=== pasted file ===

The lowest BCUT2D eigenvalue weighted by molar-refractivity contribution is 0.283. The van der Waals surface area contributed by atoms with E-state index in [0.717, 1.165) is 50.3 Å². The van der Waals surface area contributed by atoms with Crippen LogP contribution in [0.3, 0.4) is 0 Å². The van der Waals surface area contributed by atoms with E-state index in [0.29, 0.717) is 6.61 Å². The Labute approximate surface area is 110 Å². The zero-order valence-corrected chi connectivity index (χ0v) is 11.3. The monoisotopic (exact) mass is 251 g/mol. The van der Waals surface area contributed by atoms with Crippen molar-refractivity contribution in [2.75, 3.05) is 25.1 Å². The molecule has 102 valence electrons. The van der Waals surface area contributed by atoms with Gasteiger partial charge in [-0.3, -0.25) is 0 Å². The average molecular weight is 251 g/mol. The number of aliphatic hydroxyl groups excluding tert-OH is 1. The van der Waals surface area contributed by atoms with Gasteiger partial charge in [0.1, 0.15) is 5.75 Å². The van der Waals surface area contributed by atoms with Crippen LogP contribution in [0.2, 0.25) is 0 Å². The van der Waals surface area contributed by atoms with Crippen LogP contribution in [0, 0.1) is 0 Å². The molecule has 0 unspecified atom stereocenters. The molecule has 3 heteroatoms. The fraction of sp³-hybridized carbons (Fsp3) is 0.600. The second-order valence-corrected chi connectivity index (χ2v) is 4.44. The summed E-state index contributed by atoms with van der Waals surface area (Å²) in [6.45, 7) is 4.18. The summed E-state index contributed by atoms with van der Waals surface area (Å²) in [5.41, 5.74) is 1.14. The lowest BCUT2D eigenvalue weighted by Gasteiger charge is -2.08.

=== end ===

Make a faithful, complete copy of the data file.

The lowest BCUT2D eigenvalue weighted by molar-refractivity contribution is 0.283. The van der Waals surface area contributed by atoms with E-state index in [0.717, 1.165) is 50.3 Å². The van der Waals surface area contributed by atoms with Crippen LogP contribution in [0.3, 0.4) is 0 Å². The van der Waals surface area contributed by atoms with E-state index in [0.29, 0.717) is 6.61 Å². The Labute approximate surface area is 110 Å². The zero-order valence-corrected chi connectivity index (χ0v) is 11.3. The monoisotopic (exact) mass is 251 g/mol. The van der Waals surface area contributed by atoms with Crippen molar-refractivity contribution in [2.75, 3.05) is 25.1 Å². The molecule has 102 valence electrons. The van der Waals surface area contributed by atoms with Gasteiger partial charge in [-0.3, -0.25) is 0 Å². The average molecular weight is 251 g/mol. The number of aliphatic hydroxyl groups excluding tert-OH is 1. The van der Waals surface area contributed by atoms with Gasteiger partial charge in [0.1, 0.15) is 5.75 Å². The van der Waals surface area contributed by atoms with Crippen LogP contribution in [0.2, 0.25) is 0 Å². The van der Waals surface area contributed by atoms with Crippen LogP contribution in [0, 0.1) is 0 Å². The molecule has 0 unspecified atom stereocenters. The molecule has 3 heteroatoms. The fraction of sp³-hybridized carbons (Fsp3) is 0.600. The second-order valence-corrected chi connectivity index (χ2v) is 4.44. The summed E-state index contributed by atoms with van der Waals surface area (Å²) in [6.45, 7) is 4.18. The summed E-state index contributed by atoms with van der Waals surface area (Å²) in [5.41, 5.74) is 1.14. The lowest BCUT2D eigenvalue weighted by Gasteiger charge is -2.08.